British Columbia

Majority of Canadians and Americans agree on climate change issues, poll suggests

The majority of Canadians and Americans agree that climate change is real, a major crisis and more needs to be done to combat its effects, suggests a new poll.

More than half of Canadians and Americans surveyed would pay higher taxes to combat climate change

A protester marches during a climate strike in Toronto last September. (Craig Chivers/CBC)

The majority of Canadians and Americans agree that climate change is real, a major crisis and more needs to be done to combat its effects, suggests a new poll

In a survey of 1,000 adults from both sides of the border a majority of Canadians (64 per cent) and Americans (53 per cent) believe that global warming, or climate change, "is a fact and is mostly caused by emissions from vehicles and industrial facilities." 

About one-quarter of respondents from both countries said it "is a fact and mostly caused by natural changes."

Only 7 per cent of Canadians and 14 per cent of Americans said "global warming is a theory that has not yet been proven." 

Similarly, a majority of those polled feel climate change is a major crisis — 62 per cent of Canadians and 51 per cent of Americans — while 26 per cent on both sides agree it is a minor crisis, and a sliver of Canadians (7 per cent) and Americans (14 per cent) say it is not a crisis at all.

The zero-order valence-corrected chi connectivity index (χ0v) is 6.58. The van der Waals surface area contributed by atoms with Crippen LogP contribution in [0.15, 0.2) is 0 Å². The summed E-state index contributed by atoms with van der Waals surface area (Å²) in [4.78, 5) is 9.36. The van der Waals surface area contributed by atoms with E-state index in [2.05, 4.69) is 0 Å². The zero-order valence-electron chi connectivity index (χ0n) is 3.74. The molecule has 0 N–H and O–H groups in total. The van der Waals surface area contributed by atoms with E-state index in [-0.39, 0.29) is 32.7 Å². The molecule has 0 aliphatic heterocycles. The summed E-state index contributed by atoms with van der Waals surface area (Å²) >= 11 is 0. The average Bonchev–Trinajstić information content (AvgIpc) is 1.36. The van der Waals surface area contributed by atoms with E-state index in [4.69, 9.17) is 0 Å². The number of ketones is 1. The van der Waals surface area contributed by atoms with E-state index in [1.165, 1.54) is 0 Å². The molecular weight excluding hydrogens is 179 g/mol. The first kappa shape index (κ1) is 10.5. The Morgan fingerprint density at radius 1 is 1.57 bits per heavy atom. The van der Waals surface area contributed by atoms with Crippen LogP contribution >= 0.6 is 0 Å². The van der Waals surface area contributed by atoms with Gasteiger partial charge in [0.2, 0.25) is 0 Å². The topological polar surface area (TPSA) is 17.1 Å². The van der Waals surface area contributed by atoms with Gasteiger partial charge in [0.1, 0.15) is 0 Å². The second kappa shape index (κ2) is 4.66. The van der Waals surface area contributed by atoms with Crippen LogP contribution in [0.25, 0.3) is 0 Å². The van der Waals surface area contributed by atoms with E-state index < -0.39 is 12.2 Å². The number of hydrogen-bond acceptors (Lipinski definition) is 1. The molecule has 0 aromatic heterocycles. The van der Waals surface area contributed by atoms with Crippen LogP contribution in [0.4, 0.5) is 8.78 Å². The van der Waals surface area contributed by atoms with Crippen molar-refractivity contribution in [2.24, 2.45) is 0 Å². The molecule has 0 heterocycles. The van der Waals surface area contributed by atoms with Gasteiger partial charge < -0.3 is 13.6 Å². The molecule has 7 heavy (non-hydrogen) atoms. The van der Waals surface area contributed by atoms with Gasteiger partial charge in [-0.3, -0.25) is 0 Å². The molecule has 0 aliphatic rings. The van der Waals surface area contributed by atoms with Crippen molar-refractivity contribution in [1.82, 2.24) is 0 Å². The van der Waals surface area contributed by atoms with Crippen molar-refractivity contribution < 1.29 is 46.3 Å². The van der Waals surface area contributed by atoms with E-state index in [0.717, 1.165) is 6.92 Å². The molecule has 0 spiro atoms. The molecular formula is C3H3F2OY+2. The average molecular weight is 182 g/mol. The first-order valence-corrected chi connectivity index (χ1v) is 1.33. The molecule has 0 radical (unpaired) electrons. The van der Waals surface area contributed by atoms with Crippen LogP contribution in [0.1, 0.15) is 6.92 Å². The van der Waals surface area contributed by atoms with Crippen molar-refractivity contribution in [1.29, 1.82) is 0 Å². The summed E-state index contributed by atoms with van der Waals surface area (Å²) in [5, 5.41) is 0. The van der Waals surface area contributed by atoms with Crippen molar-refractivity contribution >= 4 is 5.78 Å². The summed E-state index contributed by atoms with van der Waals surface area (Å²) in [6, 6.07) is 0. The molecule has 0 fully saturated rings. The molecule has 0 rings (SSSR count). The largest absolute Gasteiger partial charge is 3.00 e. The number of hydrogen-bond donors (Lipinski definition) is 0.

About two-thirds of Canadians think governments, companies and individuals need to do more to deal with issues relating to climate change, while just over half of Americans feel their country should do more. 

And when it comes to paying to address those issues with higher taxes, about half of those surveyed would be willing to pay more to combat climate change, floods, forest fires, and fund improvements to transit, schools and housing.  

The study, conducted by Research Co., is based on an online survey of 1,000 adults from Canada and the U.S between June 1 and 3. A comparable margin of error for a probabilistic sample of this size would be plus or minus 3.1 per cent.

Comments

To encourage thoughtful and respectful conversations, first and last names will appear with each submission to CBC/Radio-Canada's online communities (except in children and youth-oriented communities). Pseudonyms will no longer be permitted.

By submitting a comment, you accept that CBC has the right to reproduce and publish that comment in whole or in part, in any manner CBC chooses. Please note that CBC does not endorse the opinions expressed in comments. Comments on this story are moderated according to our Submission Guidelines. Comments are welcome while open. We reserve the right to close comments at any time.

now